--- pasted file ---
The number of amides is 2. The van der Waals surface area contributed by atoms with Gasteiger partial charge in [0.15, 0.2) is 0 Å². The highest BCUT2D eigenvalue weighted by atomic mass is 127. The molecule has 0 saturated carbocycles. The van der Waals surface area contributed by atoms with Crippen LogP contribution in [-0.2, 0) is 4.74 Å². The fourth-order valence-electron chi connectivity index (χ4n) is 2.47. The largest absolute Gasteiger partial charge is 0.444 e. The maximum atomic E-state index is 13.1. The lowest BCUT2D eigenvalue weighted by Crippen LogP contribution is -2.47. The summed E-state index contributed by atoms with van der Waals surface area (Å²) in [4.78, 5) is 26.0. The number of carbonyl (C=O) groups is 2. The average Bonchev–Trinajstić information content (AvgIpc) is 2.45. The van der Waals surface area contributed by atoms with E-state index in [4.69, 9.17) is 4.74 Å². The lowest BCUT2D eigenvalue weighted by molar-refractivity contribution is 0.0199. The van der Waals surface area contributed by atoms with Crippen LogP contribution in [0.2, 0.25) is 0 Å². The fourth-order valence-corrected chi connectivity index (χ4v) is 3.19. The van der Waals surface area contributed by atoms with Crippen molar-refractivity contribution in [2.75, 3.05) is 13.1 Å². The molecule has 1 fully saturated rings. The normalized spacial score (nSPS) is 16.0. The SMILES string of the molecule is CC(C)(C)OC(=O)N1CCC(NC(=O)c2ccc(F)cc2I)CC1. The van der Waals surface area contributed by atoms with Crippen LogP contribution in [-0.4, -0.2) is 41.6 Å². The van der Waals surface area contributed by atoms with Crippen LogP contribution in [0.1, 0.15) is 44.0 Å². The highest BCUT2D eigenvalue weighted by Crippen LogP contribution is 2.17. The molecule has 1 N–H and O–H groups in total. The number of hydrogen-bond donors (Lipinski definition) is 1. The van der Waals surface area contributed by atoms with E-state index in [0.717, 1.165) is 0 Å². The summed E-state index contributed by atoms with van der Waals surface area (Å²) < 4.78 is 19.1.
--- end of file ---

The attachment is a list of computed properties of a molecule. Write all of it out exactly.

The number of amides is 2. The van der Waals surface area contributed by atoms with Gasteiger partial charge in [0.15, 0.2) is 0 Å². The highest BCUT2D eigenvalue weighted by atomic mass is 127. The molecule has 0 saturated carbocycles. The van der Waals surface area contributed by atoms with Crippen LogP contribution in [-0.2, 0) is 4.74 Å². The fourth-order valence-electron chi connectivity index (χ4n) is 2.47. The largest absolute Gasteiger partial charge is 0.444 e. The maximum atomic E-state index is 13.1. The lowest BCUT2D eigenvalue weighted by Crippen LogP contribution is -2.47. The summed E-state index contributed by atoms with van der Waals surface area (Å²) in [4.78, 5) is 26.0. The number of carbonyl (C=O) groups is 2. The average Bonchev–Trinajstić information content (AvgIpc) is 2.45. The van der Waals surface area contributed by atoms with E-state index in [4.69, 9.17) is 4.74 Å². The lowest BCUT2D eigenvalue weighted by molar-refractivity contribution is 0.0199. The van der Waals surface area contributed by atoms with Crippen LogP contribution in [0.2, 0.25) is 0 Å². The fourth-order valence-corrected chi connectivity index (χ4v) is 3.19. The van der Waals surface area contributed by atoms with Crippen molar-refractivity contribution in [2.75, 3.05) is 13.1 Å². The molecule has 1 fully saturated rings. The normalized spacial score (nSPS) is 16.0. The SMILES string of the molecule is CC(C)(C)OC(=O)N1CCC(NC(=O)c2ccc(F)cc2I)CC1. The van der Waals surface area contributed by atoms with Crippen LogP contribution in [-0.4, -0.2) is 41.6 Å². The van der Waals surface area contributed by atoms with Crippen LogP contribution in [0.1, 0.15) is 44.0 Å². The highest BCUT2D eigenvalue weighted by Crippen LogP contribution is 2.17. The molecule has 1 N–H and O–H groups in total. The number of hydrogen-bond donors (Lipinski definition) is 1. The van der Waals surface area contributed by atoms with E-state index in [0.717, 1.165) is 0 Å². The summed E-state index contributed by atoms with van der Waals surface area (Å²) < 4.78 is 19.1.